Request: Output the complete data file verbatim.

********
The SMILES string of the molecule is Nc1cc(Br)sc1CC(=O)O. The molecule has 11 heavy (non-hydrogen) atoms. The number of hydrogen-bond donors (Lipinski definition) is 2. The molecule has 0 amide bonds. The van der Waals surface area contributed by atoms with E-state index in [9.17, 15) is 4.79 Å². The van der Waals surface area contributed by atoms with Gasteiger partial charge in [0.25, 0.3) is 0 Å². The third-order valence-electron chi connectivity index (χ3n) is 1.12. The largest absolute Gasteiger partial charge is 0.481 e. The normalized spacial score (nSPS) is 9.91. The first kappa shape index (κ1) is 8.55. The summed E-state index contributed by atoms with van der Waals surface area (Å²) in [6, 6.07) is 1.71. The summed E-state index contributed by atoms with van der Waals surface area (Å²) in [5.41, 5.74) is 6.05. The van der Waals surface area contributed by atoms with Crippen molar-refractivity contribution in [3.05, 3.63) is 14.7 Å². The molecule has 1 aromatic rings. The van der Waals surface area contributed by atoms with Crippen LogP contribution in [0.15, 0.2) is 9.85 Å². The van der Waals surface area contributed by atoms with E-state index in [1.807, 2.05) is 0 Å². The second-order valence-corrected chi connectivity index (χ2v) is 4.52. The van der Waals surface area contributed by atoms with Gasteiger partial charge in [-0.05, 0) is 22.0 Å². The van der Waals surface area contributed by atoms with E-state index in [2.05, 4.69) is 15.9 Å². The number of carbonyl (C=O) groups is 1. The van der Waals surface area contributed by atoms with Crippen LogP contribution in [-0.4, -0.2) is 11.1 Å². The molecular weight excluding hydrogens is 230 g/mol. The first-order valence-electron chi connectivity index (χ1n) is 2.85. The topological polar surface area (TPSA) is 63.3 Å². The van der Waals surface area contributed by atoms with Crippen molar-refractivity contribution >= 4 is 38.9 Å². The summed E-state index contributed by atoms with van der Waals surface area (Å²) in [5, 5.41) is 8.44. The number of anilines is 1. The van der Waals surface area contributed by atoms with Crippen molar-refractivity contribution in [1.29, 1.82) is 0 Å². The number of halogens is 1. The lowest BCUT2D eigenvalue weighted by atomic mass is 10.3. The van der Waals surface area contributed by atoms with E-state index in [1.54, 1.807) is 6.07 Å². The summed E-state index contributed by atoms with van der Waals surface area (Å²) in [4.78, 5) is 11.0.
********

The SMILES string of the molecule is Nc1cc(Br)sc1CC(=O)O. The molecule has 11 heavy (non-hydrogen) atoms. The number of hydrogen-bond donors (Lipinski definition) is 2. The molecule has 0 amide bonds. The van der Waals surface area contributed by atoms with E-state index in [9.17, 15) is 4.79 Å². The van der Waals surface area contributed by atoms with Gasteiger partial charge in [0.25, 0.3) is 0 Å². The third-order valence-electron chi connectivity index (χ3n) is 1.12. The largest absolute Gasteiger partial charge is 0.481 e. The normalized spacial score (nSPS) is 9.91. The first kappa shape index (κ1) is 8.55. The summed E-state index contributed by atoms with van der Waals surface area (Å²) in [6, 6.07) is 1.71. The summed E-state index contributed by atoms with van der Waals surface area (Å²) in [5.41, 5.74) is 6.05. The van der Waals surface area contributed by atoms with Crippen molar-refractivity contribution in [3.05, 3.63) is 14.7 Å². The molecule has 1 aromatic rings. The van der Waals surface area contributed by atoms with Crippen LogP contribution in [0.15, 0.2) is 9.85 Å². The van der Waals surface area contributed by atoms with E-state index in [1.807, 2.05) is 0 Å². The second-order valence-corrected chi connectivity index (χ2v) is 4.52. The van der Waals surface area contributed by atoms with Gasteiger partial charge in [-0.05, 0) is 22.0 Å². The van der Waals surface area contributed by atoms with E-state index in [2.05, 4.69) is 15.9 Å². The number of carbonyl (C=O) groups is 1. The van der Waals surface area contributed by atoms with Crippen LogP contribution in [-0.4, -0.2) is 11.1 Å². The molecular weight excluding hydrogens is 230 g/mol. The first-order valence-electron chi connectivity index (χ1n) is 2.85. The topological polar surface area (TPSA) is 63.3 Å². The van der Waals surface area contributed by atoms with Crippen molar-refractivity contribution >= 4 is 38.9 Å². The summed E-state index contributed by atoms with van der Waals surface area (Å²) in [5, 5.41) is 8.44. The number of anilines is 1. The van der Waals surface area contributed by atoms with Crippen molar-refractivity contribution in [1.29, 1.82) is 0 Å². The number of halogens is 1. The lowest BCUT2D eigenvalue weighted by atomic mass is 10.3. The van der Waals surface area contributed by atoms with E-state index in [1.54, 1.807) is 6.07 Å². The summed E-state index contributed by atoms with van der Waals surface area (Å²) in [4.78, 5) is 11.0.